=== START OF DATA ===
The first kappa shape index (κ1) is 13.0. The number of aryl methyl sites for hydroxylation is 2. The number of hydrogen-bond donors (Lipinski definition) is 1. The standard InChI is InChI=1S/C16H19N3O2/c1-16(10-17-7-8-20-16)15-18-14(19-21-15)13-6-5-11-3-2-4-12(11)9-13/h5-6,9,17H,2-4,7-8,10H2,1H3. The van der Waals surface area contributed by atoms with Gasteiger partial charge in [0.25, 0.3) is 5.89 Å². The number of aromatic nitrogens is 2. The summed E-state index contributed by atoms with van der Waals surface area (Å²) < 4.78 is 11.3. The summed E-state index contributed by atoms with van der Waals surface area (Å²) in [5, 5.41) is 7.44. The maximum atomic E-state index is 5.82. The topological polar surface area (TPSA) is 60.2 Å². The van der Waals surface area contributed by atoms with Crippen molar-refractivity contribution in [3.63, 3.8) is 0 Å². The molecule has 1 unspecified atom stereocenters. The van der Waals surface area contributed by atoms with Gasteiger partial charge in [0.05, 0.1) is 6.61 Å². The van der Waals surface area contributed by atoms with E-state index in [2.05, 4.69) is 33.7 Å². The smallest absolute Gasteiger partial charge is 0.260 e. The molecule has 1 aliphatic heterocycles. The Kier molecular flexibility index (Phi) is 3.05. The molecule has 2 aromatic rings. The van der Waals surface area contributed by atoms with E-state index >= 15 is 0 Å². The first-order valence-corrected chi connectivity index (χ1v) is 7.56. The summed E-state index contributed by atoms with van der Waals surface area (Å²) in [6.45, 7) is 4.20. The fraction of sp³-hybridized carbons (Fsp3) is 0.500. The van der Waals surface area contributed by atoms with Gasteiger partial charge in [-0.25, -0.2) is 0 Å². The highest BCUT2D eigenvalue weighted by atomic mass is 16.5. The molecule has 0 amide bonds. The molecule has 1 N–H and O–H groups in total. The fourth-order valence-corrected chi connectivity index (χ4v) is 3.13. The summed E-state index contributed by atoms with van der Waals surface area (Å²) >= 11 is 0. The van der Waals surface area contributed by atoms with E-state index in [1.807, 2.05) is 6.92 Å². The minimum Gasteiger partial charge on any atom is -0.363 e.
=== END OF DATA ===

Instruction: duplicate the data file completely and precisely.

The first kappa shape index (κ1) is 13.0. The number of aryl methyl sites for hydroxylation is 2. The number of hydrogen-bond donors (Lipinski definition) is 1. The standard InChI is InChI=1S/C16H19N3O2/c1-16(10-17-7-8-20-16)15-18-14(19-21-15)13-6-5-11-3-2-4-12(11)9-13/h5-6,9,17H,2-4,7-8,10H2,1H3. The van der Waals surface area contributed by atoms with Gasteiger partial charge in [0.25, 0.3) is 5.89 Å². The number of aromatic nitrogens is 2. The summed E-state index contributed by atoms with van der Waals surface area (Å²) < 4.78 is 11.3. The summed E-state index contributed by atoms with van der Waals surface area (Å²) in [5, 5.41) is 7.44. The maximum atomic E-state index is 5.82. The topological polar surface area (TPSA) is 60.2 Å². The van der Waals surface area contributed by atoms with Crippen molar-refractivity contribution in [3.63, 3.8) is 0 Å². The molecule has 1 unspecified atom stereocenters. The van der Waals surface area contributed by atoms with Gasteiger partial charge in [0.05, 0.1) is 6.61 Å². The van der Waals surface area contributed by atoms with E-state index in [2.05, 4.69) is 33.7 Å². The smallest absolute Gasteiger partial charge is 0.260 e. The molecule has 1 aliphatic heterocycles. The Kier molecular flexibility index (Phi) is 3.05. The molecule has 2 aromatic rings. The van der Waals surface area contributed by atoms with E-state index >= 15 is 0 Å². The first-order valence-corrected chi connectivity index (χ1v) is 7.56. The summed E-state index contributed by atoms with van der Waals surface area (Å²) in [6.45, 7) is 4.20. The fraction of sp³-hybridized carbons (Fsp3) is 0.500. The van der Waals surface area contributed by atoms with Gasteiger partial charge in [-0.25, -0.2) is 0 Å². The highest BCUT2D eigenvalue weighted by atomic mass is 16.5. The molecule has 0 amide bonds. The molecule has 1 N–H and O–H groups in total. The fourth-order valence-corrected chi connectivity index (χ4v) is 3.13. The summed E-state index contributed by atoms with van der Waals surface area (Å²) >= 11 is 0. The van der Waals surface area contributed by atoms with E-state index in [1.807, 2.05) is 6.92 Å². The minimum Gasteiger partial charge on any atom is -0.363 e.